Plainfield therapeutic riding center heading back to court
Brock A. Stein | 9/13/2017, 9:22 a.m.
After a dispute with their former landlord was settled in July, Ready Set Ride, a therapeutic horse riding center in Plainfield is heading back to court this week.
The former owner of the property, Joseph Tages, has filed suit in Will County to have the non-profit evicted from the property at 13056 Essington Rd. This despite a judge ruling in July that Tages, a former doctor, had lost the property to foreclosure and no longer had a say over how the land was managed or who resides there.
“We really don’t know who owns the property anymore,” said Ready Set Ride executive director Lisa Afshari.
“The judge told him the last time that he [Tages] couldn’t come to court until he had a deed,” she said.
Afshari said that Tages is suing the non-profit for back rent and seeking to have the center evicted from the property for non-maintenance. According to Afshari, the complaint claims that a property manager that worked for Tages failed to deposit 6 months in rent checks from 2011 that he is now seeking to have reimbursed.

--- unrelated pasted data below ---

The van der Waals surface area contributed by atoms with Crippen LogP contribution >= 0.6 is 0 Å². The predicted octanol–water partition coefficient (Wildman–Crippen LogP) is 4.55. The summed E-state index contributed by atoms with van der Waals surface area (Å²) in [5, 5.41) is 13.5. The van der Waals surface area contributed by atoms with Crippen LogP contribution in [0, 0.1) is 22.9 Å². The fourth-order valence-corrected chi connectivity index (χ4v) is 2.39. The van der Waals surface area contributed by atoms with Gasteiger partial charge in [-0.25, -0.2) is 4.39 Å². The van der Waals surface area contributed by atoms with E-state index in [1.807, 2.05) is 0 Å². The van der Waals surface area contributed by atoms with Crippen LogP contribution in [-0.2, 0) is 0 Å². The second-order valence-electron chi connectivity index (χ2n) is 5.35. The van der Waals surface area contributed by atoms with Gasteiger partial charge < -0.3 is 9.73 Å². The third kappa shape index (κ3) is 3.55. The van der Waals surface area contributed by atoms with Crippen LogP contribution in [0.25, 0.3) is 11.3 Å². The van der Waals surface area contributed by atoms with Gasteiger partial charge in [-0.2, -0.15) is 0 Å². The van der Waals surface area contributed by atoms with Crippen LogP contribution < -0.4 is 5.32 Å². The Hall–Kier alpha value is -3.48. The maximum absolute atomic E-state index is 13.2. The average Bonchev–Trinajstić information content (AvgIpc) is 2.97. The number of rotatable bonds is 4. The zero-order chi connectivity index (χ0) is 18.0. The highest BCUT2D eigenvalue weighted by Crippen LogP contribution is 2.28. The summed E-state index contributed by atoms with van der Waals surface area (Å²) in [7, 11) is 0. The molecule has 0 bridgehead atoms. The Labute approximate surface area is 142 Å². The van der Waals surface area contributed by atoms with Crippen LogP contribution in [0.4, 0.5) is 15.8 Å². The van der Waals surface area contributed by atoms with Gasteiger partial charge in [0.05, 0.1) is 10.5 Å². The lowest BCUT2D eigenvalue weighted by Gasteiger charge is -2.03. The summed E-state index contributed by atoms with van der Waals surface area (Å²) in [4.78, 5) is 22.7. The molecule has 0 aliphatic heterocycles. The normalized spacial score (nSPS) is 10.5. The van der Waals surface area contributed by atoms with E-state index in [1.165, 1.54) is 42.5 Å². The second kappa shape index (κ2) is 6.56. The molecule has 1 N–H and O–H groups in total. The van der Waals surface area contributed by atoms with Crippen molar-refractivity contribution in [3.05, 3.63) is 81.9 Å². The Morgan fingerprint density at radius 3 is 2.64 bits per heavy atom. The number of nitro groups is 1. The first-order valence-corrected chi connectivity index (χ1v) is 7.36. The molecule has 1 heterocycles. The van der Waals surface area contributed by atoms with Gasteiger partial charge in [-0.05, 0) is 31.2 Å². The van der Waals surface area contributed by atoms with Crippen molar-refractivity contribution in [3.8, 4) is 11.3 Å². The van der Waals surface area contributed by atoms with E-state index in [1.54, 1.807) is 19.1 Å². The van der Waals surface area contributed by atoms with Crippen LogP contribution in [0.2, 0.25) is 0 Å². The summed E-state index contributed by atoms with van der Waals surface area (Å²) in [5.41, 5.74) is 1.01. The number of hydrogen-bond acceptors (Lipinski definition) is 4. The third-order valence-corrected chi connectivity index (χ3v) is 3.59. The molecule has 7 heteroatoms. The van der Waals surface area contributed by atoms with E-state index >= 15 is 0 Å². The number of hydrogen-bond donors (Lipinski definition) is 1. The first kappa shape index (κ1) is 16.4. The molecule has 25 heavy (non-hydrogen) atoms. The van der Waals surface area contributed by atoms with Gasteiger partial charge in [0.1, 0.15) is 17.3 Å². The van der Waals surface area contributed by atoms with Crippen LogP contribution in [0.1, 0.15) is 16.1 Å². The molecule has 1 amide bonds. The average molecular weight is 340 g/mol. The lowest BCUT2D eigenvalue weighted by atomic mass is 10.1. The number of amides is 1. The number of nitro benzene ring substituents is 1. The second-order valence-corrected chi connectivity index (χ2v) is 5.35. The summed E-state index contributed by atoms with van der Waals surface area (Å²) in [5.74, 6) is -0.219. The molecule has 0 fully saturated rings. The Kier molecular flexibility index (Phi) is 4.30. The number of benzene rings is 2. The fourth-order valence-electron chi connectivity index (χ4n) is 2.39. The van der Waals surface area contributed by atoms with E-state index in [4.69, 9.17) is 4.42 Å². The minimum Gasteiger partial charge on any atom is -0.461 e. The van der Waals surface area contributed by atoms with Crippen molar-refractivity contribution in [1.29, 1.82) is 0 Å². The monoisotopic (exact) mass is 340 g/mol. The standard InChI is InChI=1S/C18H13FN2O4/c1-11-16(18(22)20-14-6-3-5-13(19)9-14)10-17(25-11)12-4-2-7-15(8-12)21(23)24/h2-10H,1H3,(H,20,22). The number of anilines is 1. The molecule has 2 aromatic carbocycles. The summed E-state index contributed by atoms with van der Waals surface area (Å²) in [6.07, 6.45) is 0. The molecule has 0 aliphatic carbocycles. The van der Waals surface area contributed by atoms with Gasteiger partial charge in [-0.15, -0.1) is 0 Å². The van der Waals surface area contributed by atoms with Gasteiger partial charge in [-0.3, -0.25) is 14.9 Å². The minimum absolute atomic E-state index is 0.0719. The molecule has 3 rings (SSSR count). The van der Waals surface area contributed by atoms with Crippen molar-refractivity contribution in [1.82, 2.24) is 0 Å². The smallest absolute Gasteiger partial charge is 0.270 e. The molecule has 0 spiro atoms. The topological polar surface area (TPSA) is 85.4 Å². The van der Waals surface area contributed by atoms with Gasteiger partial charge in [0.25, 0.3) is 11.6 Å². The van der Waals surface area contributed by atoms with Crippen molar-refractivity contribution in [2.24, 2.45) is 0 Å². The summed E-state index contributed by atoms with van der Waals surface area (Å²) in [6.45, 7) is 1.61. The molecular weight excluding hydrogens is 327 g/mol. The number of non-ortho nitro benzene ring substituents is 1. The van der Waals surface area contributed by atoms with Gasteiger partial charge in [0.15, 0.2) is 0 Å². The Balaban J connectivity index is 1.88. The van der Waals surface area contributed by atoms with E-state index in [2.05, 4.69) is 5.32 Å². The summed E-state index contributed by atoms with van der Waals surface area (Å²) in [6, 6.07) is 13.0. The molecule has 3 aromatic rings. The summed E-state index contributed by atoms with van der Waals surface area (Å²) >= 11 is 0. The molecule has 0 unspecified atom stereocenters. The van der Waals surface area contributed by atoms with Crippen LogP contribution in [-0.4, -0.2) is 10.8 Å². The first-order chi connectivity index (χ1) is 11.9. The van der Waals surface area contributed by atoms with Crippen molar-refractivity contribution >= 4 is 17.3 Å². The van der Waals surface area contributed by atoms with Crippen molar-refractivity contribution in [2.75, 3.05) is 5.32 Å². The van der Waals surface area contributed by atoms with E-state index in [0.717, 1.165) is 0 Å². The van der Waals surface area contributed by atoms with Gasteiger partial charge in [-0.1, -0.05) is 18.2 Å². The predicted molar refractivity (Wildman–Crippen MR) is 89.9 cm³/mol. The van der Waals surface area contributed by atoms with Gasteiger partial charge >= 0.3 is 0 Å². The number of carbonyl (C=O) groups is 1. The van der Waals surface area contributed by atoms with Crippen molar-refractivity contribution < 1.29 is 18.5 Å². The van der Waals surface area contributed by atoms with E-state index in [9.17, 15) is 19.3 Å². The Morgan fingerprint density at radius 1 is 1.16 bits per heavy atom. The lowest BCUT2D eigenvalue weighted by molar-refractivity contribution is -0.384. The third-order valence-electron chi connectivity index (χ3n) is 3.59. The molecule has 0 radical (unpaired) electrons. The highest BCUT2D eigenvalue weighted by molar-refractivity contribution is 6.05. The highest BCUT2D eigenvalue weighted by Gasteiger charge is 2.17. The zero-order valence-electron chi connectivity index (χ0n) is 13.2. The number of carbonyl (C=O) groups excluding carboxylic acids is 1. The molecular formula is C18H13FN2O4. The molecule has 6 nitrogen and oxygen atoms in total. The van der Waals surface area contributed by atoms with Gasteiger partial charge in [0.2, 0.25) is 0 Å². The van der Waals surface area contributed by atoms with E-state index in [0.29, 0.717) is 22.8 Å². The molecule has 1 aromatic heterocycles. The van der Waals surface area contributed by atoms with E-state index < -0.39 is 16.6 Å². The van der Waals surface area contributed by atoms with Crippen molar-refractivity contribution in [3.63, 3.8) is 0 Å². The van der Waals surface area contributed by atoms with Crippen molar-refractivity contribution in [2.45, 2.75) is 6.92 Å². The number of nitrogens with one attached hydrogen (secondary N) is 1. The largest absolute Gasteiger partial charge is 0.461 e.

At the time, Afshari said she doesn’t believe he was aware that the checks weren’t being deposited.
“Now he knows that they were never deposited and he wants them back,” she said.
“I just think he’s a desperate person at this point.”
A search of Will County real estate records shows that the Essington Rd. property was purchased by Joseph Tages and his wife Leticia in 2006 for $650,000. Tages, a former Aurora-based doctor, had his medical license suspended in December 2013 by the Illinois Department of Financial and Professional Regulation for filing false tax returns. He was charged in a 12-count indictment for diverting more than $750,000 in funds from his medical practice in 2004 through 2006 and failed to pay more than $260,000 in taxes according to the indictment. Will County court records indicate that he is named as a defendant in two foreclosure cases filed in June and July of 2016.
Despite the most recent distraction in the courts, Afshari said that the center continues to provide therapeutic riding services for about 80 special needs children per week with the grounds and animal care handled by a staff of mostly volunteers.
“I’ve decided we’re going to keep going, business as usual,” she said.
She and the center’s executive staff are also moving ahead with plans to purchase the property where they’ve operated for 16 years with the help of a local anonymous benefactor.
“We have somebody who’s offered to help us,” she said, “They’re just waiting to see when it can be bought.”
Attempts to reach Joseph Tages for comment were unsuccessful.